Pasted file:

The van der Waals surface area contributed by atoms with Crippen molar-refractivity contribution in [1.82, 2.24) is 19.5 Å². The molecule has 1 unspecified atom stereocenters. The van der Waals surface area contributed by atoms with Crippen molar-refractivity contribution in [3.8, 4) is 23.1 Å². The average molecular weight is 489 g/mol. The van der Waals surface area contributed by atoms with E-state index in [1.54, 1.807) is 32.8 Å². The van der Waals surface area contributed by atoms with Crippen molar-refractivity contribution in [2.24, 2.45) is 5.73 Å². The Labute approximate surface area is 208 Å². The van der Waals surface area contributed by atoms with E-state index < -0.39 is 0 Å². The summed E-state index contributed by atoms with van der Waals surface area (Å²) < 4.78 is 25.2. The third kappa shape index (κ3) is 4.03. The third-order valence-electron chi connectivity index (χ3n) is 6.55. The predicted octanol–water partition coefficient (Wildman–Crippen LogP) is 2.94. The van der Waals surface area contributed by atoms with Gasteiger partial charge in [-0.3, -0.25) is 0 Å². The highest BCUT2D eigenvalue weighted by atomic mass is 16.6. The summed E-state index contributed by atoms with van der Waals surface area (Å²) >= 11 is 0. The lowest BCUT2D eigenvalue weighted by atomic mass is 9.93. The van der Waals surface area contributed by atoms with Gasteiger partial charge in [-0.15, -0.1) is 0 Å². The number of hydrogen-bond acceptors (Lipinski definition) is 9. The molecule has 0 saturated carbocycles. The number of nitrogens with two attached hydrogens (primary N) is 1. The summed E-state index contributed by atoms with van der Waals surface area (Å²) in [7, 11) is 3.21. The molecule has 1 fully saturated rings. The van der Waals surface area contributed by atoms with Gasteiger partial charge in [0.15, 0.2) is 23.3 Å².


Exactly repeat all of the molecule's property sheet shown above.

The van der Waals surface area contributed by atoms with Crippen molar-refractivity contribution in [1.82, 2.24) is 19.5 Å². The molecule has 1 unspecified atom stereocenters. The van der Waals surface area contributed by atoms with Crippen molar-refractivity contribution in [3.8, 4) is 23.1 Å². The average molecular weight is 489 g/mol. The van der Waals surface area contributed by atoms with E-state index in [1.54, 1.807) is 32.8 Å². The van der Waals surface area contributed by atoms with Crippen molar-refractivity contribution in [2.24, 2.45) is 5.73 Å². The Labute approximate surface area is 208 Å². The van der Waals surface area contributed by atoms with E-state index < -0.39 is 0 Å². The summed E-state index contributed by atoms with van der Waals surface area (Å²) < 4.78 is 25.2. The third kappa shape index (κ3) is 4.03. The third-order valence-electron chi connectivity index (χ3n) is 6.55. The predicted octanol–water partition coefficient (Wildman–Crippen LogP) is 2.94. The van der Waals surface area contributed by atoms with Gasteiger partial charge in [-0.3, -0.25) is 0 Å². The highest BCUT2D eigenvalue weighted by atomic mass is 16.6. The summed E-state index contributed by atoms with van der Waals surface area (Å²) >= 11 is 0. The lowest BCUT2D eigenvalue weighted by atomic mass is 9.93. The van der Waals surface area contributed by atoms with Gasteiger partial charge in [-0.15, -0.1) is 0 Å². The number of hydrogen-bond acceptors (Lipinski definition) is 9. The molecule has 0 saturated carbocycles. The number of nitrogens with two attached hydrogens (primary N) is 1. The summed E-state index contributed by atoms with van der Waals surface area (Å²) in [7, 11) is 3.21. The molecule has 1 fully saturated rings. The van der Waals surface area contributed by atoms with Gasteiger partial charge in [0.15, 0.2) is 23.3 Å².